As with many other aspects of parenting, when it comes to preventing colds, most parents trust the advice passed down by their own parents and grandparents.
To prevent colds, seven out of every 10 parents interviewed in a new poll reported using strategies with little to no scientific evidence, such as telling their kids not to go outside with wet hair. This was the finding by researchers at C.S. Mott Children’s Hospital in Michigan, who asked more than 1,000 parents with kids between the ages of 5 and 12.
Parents are also using methods backed by science to prevent colds, such as teaching handwashing and personal hygiene, avoiding others who are sick, and household cleaning. But 70% also reported believing in “folklore strategies” to prevent colds, and another 51% reported relying on multivitamins and supplements, which have not been shown to prevent colds in children.
“These were likely started before people knew that germs were actually the cause of diseases like the common cold. As a result, families tried a lot of things to keep each other as healthy as possible,” wrote the authors in the report.
Dr. Katherine Williamson, a pediatrician in Orange County, California, and spokesperson for the American Academy of Pediatrics, said she is not surprised to hear many parents still turn to these strategies, especially in this era of information overload.
“I wonder if it’s a return to the times before the internet and before all these drug companies were out there,” Williamson said.
Here are some of the strategies used by parents in the report, and what is known about them:
Myth: Going outside with wet hair can make you sick
The reality is that going outside with wet hair does not make you sick. Williamson explained that in order to catch a cold, you need to be exposed to an infectious agent, and although wet hair may make you chilly, it does not attract or make you more susceptible to infectious agents responsible for the common cold.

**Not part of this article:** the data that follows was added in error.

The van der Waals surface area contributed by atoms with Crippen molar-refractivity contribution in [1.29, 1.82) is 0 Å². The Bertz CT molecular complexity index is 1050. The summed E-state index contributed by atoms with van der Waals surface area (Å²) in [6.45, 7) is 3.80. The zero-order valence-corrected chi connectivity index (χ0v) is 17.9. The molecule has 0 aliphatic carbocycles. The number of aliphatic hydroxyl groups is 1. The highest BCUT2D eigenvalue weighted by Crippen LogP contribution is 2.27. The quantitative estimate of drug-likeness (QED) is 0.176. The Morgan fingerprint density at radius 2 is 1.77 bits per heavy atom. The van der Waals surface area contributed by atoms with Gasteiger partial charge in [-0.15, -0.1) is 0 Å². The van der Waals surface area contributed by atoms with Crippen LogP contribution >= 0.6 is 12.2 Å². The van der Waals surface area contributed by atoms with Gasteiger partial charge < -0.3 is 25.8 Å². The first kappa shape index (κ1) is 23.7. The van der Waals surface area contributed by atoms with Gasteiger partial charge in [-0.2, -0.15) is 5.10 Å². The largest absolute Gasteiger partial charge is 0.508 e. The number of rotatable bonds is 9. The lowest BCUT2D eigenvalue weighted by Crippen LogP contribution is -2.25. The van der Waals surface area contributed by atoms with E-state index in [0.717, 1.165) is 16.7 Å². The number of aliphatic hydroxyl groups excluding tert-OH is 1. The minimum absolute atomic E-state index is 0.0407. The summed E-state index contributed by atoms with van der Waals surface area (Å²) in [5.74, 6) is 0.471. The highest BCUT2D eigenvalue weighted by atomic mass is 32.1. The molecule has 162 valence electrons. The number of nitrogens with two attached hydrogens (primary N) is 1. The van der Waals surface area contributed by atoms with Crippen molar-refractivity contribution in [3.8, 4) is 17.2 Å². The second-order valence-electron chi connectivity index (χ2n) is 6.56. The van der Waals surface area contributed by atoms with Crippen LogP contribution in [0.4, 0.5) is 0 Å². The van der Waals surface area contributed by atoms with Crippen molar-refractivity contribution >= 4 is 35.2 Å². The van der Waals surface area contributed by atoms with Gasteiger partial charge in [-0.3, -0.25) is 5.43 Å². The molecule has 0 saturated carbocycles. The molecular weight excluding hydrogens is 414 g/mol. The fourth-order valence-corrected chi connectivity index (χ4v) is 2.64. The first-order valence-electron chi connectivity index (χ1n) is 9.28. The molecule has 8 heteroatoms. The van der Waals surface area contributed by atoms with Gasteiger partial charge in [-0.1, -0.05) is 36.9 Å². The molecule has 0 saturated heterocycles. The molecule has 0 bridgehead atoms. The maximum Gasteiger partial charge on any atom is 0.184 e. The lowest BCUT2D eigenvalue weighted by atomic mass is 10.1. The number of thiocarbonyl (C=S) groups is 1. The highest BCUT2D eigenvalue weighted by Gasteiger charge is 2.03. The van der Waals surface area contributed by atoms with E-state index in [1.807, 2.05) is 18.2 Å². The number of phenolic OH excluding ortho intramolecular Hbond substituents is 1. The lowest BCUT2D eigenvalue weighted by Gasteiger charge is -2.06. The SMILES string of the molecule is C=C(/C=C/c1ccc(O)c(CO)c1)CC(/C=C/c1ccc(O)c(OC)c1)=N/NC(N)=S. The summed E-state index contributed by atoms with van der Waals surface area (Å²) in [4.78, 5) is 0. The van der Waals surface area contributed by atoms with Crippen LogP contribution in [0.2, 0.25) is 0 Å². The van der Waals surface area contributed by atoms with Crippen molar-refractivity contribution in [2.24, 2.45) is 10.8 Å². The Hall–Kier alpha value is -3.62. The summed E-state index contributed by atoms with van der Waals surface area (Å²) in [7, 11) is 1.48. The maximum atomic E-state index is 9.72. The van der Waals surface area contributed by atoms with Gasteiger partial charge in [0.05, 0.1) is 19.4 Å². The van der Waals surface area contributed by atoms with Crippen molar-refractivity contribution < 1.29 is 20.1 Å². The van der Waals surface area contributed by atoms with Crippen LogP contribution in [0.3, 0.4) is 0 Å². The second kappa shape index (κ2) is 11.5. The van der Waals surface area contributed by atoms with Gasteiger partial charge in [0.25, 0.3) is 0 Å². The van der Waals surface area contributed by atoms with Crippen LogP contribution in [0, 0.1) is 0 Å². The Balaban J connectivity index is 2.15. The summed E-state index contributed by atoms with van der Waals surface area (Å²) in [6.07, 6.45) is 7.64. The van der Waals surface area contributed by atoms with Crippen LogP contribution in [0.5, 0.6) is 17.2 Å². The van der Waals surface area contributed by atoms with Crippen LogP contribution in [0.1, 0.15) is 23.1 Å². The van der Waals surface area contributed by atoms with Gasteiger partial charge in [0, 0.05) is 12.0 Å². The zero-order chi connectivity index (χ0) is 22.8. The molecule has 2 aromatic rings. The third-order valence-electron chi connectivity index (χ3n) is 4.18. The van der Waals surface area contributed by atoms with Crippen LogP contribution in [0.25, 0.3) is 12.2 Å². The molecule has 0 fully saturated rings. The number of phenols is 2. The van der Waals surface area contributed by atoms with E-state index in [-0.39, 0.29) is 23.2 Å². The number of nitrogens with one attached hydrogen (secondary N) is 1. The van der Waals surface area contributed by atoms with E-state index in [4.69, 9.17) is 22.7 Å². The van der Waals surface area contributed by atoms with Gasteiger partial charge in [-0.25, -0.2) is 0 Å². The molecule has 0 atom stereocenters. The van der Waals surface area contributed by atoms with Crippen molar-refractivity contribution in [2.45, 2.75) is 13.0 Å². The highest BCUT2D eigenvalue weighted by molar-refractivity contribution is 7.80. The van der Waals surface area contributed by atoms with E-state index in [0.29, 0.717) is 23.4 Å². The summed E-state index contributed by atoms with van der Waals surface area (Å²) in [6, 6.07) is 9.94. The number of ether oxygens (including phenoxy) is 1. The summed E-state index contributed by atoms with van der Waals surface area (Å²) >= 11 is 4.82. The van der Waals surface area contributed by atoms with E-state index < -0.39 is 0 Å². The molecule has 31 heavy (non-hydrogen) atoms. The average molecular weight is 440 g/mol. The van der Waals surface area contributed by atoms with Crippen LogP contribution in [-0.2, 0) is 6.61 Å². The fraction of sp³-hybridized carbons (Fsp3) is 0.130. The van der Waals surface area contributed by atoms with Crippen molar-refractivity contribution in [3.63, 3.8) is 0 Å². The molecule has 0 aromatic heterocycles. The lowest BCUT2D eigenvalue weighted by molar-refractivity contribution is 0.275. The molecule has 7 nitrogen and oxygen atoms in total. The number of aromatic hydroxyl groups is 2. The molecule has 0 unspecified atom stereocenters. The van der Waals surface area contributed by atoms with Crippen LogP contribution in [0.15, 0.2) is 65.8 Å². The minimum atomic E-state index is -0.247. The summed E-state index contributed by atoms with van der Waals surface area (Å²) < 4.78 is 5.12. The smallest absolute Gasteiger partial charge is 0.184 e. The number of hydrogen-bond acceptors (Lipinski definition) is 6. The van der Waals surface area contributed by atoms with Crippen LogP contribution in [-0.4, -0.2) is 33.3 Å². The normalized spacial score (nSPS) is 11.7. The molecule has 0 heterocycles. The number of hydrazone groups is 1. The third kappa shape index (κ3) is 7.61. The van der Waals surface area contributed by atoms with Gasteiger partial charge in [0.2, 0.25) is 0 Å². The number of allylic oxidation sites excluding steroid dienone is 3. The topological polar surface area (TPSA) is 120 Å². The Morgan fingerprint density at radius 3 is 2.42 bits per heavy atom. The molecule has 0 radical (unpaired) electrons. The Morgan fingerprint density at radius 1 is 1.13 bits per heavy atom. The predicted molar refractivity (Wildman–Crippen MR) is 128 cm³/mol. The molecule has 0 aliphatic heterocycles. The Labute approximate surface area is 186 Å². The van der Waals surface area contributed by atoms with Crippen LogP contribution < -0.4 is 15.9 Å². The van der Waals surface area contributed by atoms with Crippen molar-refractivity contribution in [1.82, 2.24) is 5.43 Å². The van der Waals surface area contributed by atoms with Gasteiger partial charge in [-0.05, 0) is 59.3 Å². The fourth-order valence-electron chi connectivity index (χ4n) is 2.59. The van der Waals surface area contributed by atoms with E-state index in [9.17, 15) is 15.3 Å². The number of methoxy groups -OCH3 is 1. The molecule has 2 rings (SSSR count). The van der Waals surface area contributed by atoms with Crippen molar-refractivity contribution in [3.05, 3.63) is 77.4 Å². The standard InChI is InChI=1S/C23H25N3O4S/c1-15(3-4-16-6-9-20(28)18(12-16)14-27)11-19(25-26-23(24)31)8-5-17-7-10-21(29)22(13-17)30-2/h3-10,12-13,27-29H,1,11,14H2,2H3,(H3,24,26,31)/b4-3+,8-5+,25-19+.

Myth: Being exposed to cold air can cause a cold.
Although the cold weather coincides with the time of the year when colds peaks, Williamson explained the correlation does not mean one causes the other, emphasizing again the need to be exposed to a virus in order to catch a cold.
It’s what we do when it gets cold out, rather than it being cold, that causes colds, explained Dr. Sorana Segal-Maurer in a previous CNN interview: “When the weather turns cold, we all run indoors where air is recycled,” she said. “And we’re often in close quarters with other people and viruses. We all sneeze on top of each other.” Segal-Maurer is chief of the Dr. James J. Rahal Jr. Division of Infectious Disease at NewYork-Presbyterian Queens Hospital.
Myth: Using multivitamins and supplements can prevent a cold.
Children who are otherwise healthy and eating a balanced diet don’t need additional vitamin supplementation, explained Dr. Michael Russo, a pediatric infectious disease specialist at the Children’s Hospital of Philadelphia. “It has never been shown to have any effect on prevention,” he said, “so parents can save the money.”
When asked about the parents and grandparents who remember multivitamins being helpful in prevention, Russo explained, “We all remember the times when they did work, but don’t remember all the times when they didn’t work.”